Hacienda CDC begins an Environmental Economy program, a disciplined effort to identify an environmental business opportunity appropriate for Hacienda CDC and its resident community.  Beginning from an "Opportunities by Sector" list created by Ecotrust, Hacienda CDC staff analyzed demand, capital need, training need, and community capacity of each opportunity.  A native plant nursery business was selected and a business plan created.


The Environmental Economy program becomes the Sustainable Development program, and receives significant grants from the Paul G. Allen Family Foundation and the Spirit Mountain Community Fund.  Hacienda CDC decides to establish a wholly separate, independent nonprofit group to house the nursery business and future environmental job, training and entrepreneurial opportunities for Hacienda CDC residents and other disadvantaged communities.  Verde incorporated on October 19, 2005, commenced operations on November 1, 2005, and received tax-exempt status from the IRS in October 2006 - retroactive to incorporation


Verde prioritized social enterprise planning and growth, launching 3 enterprises: Verde Landscape, Verde Nursery and Verde Energy. As a result, Verde experienced broad enterprise success -- creating jobs, paying good wages and benefits, securing larger contracts, providing increasingly skilled services, and generating income from enterprise products and services. 


From the beginning, social enterprise was not just an economic development strategy, but an environmental participation strategy based on environmental job creation - when a Verde enterprise hires a low-income person, it shows their neighbors that good green jobs exist and that low-income people can get them. They ask “how can I make a good living protecting the environment?”  Other anti-poverty groups ask “how can we connect our cultural communities to sustainability?” This set the stage for collaborative Outreach-Advocacy activities which change environmental policies, empowering low-income people and people of color to drive environmental investments into their neighborhoods in response to community needs.  As a result, Verde experienced broad outreach-advocacy success –bringing new institutions and communities into environmental advocacy, adding workforce/contracting diversity requirements into several high profile environmental initiatives, and attracting significant national funding.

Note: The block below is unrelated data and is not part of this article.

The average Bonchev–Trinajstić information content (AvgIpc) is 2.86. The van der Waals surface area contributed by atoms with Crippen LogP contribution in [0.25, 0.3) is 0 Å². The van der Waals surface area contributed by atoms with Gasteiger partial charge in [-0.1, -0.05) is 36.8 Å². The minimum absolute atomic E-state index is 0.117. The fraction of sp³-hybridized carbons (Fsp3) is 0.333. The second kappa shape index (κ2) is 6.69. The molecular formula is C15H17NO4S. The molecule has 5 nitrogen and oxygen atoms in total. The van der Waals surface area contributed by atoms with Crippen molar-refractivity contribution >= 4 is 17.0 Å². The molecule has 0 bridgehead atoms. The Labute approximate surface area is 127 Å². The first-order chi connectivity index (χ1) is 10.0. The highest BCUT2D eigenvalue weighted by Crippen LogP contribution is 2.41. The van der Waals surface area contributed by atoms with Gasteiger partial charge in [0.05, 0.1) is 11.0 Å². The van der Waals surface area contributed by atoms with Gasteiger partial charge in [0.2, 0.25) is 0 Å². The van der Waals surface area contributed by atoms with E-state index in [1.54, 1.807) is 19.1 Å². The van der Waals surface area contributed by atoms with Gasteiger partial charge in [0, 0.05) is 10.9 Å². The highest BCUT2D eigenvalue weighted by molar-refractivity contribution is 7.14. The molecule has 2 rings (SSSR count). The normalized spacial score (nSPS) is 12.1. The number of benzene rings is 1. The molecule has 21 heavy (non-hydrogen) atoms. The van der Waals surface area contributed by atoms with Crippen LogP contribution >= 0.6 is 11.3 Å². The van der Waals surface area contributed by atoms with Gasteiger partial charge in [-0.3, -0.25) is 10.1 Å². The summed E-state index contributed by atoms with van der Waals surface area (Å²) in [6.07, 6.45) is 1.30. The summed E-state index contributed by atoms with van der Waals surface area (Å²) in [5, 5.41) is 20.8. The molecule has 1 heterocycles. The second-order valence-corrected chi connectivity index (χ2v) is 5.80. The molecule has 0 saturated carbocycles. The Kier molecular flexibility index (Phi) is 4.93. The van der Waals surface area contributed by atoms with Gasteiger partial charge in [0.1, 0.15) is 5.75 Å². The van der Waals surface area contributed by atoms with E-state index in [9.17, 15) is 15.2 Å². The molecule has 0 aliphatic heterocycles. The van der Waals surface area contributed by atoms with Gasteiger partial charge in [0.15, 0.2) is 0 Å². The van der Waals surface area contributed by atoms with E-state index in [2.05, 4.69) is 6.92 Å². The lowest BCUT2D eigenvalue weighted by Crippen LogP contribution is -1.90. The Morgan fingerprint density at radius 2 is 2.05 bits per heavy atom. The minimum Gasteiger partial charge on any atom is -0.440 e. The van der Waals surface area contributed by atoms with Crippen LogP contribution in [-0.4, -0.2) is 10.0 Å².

2015 through Today

Verde has grown significantly since 2005. Our social enterprise and outreach-advocacy capacities have come together: Advocacy is driving new environmental investments into low-income neighborhoods; outreach is involving residents in the design of these investments; and social enterprises are turning into resource intermediaries, ensuring that new environmental investments put dollars in the pockets of low-income people and create broad, neighborhood-based economic opportunities.